What is Federal Poverty Income Level (FPIL)?
Also referred to as the Federal Poverty Guidelines, FPIL is one measure of poverty within the United States and is released annually. There is one set of guidelines for the 48 contiguous states and the District of Columbia. Alaska and Hawaii each have their own set. FPIL measures a family's annual cash income. That's how it differs from other poverty indicators that measure total wealth, annual consumption, or a subjective assessment of well-being. The Department of Health and Human Services issues the poverty level guidelines each January.
The poverty level determines who can receive federal subsidies or aid. These programs include:
- The Affordable Care Act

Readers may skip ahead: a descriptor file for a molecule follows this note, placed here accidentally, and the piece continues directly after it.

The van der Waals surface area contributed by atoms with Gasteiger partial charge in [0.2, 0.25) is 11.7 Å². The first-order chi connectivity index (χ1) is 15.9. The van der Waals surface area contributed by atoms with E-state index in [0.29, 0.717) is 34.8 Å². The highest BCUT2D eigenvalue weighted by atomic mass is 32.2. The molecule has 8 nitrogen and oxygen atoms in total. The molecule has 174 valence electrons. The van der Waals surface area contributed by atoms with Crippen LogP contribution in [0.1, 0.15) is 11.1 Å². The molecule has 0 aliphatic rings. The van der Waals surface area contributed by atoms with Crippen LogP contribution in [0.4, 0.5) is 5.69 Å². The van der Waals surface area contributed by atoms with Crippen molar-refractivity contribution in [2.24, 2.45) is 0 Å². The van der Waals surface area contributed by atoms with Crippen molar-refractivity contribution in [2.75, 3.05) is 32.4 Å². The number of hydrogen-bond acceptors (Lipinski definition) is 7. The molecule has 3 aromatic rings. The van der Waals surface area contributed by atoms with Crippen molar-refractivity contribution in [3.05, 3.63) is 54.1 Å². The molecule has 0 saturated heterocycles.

- Head Start
- The National School Lunch Program
- The Low-Income Home Energy Assistance Program
- The Children's Health Insurance Program
How is FPIL calculated?
To calculate percentage of poverty level, divide income by the poverty guideline and multiply by 100.
As an example, for 2017, the Federal poverty guideline is an annual income of $24,600 for a family of four. If a family of four has an annual household income of $36,000, the FPIL is 146%.
(36,000/24,600) x (100)= 146
To easily calculate FPIL, for families of other sizes:
- Add $4,180 for each additional person to calculate for larger families.
- Subtract $4,180 per person to calculate it for smaller families.